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Rich Z's Blatherings Since Connie and I have retired the SerpenCo business, topics here will focus on topics of a more personal and general nature.

Forecasters predict a near- or above-normal 2018 Atlantic hurricane season
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Old 06-12-2018, 05:50 PM   #1
Rich Z
Forecasters predict a near- or above-normal 2018 Atlantic hurricane season

So what does that mean? They are predicting that it can be anywhere from lower than normal to above normal?

Yeah, THAT is hedging your bets, now isn't it?

They don't even have a better than 40 percent probability on any of their guesses....
Old 06-12-2018, 07:37 PM   #2
I think we would be far better off ignoring NOAA and the fake news weather people. And while you are at it quit naming storms. The problem is that they are using global models which try to link the behavior of the atmosphere using physical laws and expressed as math equations. They had me doubling up my corns and placing them at the highest point of my house, due to the forecast of 9 foot storm surges. Both of my sons and their families fled north, and my wife and I fled to Ft Lauderdale. We got beat like an old time rug in Ft. Lauderdale, while the only thing that happened at our home was a few twisted Bismarck branches. Never again, bring on the surge, I have a boat at the dock now.
Old 06-12-2018, 09:08 PM   #3
Rich Z
I can see where such forecasts would have their place, IF they were accurate. But honestly, I think most people would actually be better off if they did not even pay attention to the forecasts. Sure, I guess it is great for them selling advertising for Home Depot and Lowes and the likes for people getting panicked into buying survival rations. But for most people, it's causing a lot of really unnecessary stress and apprehension. Not to mention that too many times crying "WOLF!", even inadvertently, can cause even more problems that will eventually ignore even accurate forecasts.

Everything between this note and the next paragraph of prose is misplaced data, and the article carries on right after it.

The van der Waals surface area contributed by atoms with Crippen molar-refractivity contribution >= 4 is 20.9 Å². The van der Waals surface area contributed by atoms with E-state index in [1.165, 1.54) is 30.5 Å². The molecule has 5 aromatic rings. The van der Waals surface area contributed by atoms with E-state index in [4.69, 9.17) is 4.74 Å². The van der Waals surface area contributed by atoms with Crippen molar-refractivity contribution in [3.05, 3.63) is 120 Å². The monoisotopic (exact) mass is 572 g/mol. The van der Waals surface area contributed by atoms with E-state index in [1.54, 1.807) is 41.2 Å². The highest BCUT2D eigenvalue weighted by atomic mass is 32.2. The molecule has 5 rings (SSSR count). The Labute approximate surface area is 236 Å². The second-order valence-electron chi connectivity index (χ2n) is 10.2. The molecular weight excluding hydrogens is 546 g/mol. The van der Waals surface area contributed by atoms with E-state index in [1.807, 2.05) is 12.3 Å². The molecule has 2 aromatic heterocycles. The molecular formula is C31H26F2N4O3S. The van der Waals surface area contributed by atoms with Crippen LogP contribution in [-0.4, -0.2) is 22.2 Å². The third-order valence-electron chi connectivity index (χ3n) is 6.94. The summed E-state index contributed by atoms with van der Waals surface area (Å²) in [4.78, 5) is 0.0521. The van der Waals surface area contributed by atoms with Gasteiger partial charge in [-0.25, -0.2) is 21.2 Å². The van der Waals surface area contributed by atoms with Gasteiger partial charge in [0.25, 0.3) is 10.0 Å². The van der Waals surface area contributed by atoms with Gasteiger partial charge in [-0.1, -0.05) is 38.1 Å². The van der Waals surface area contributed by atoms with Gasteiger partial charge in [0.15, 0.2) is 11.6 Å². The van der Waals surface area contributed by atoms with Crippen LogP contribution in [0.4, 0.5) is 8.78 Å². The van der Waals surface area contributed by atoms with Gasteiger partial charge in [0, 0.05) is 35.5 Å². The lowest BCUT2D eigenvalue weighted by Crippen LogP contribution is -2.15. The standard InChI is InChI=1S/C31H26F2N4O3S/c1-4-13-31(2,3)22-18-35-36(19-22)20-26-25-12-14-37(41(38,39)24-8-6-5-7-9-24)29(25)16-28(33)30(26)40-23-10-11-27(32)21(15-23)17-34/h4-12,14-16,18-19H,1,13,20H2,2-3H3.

A lot of people forget (or else never knew) that originally hurricanes were only named with women's names BECAUSE they were considered to be so unpredictable concerning where they were going. Or at least that is the non-PC story I heard many years ago.

I know they have to try, but I sure would feel better if I didn't believe there is a commercially driven incentive behind the obvious hype sometimes.
Old 06-12-2018, 10:27 PM   #4
I was in Home Depot last week and they already have a hurricane display. Water, gas cans, generators, etc. After the panic caused by Irma I saw at least 50 brand new generators on Craig's List for sale. Never run and many still in the boxes. Plus more gas cans than you would ever need. I will say they predicted Irma would hit the Keys hard, and that area was blasted.
Old 06-12-2018, 11:30 PM   #5
Rich Z
Yeah, the Florida Keys is not a good place to think about riding out a hurricane. The Keys have absolutely no protection against anything that makes a storm a hurricane. Even a modest storm surge would put every spec of land there under water. And with only one way out, it would be far too easy to just be way too late leaving if you decided to wait it out to see how bad it would get.

The Keys are a nice place to visit, but I sure as heck wouldn't want to live there. But in my opinion that goes for all directly coastal areas in Florida. As much as I like visiting the place, I certainly wouldn't want to be on Sanibel Island neither during a major hurricane.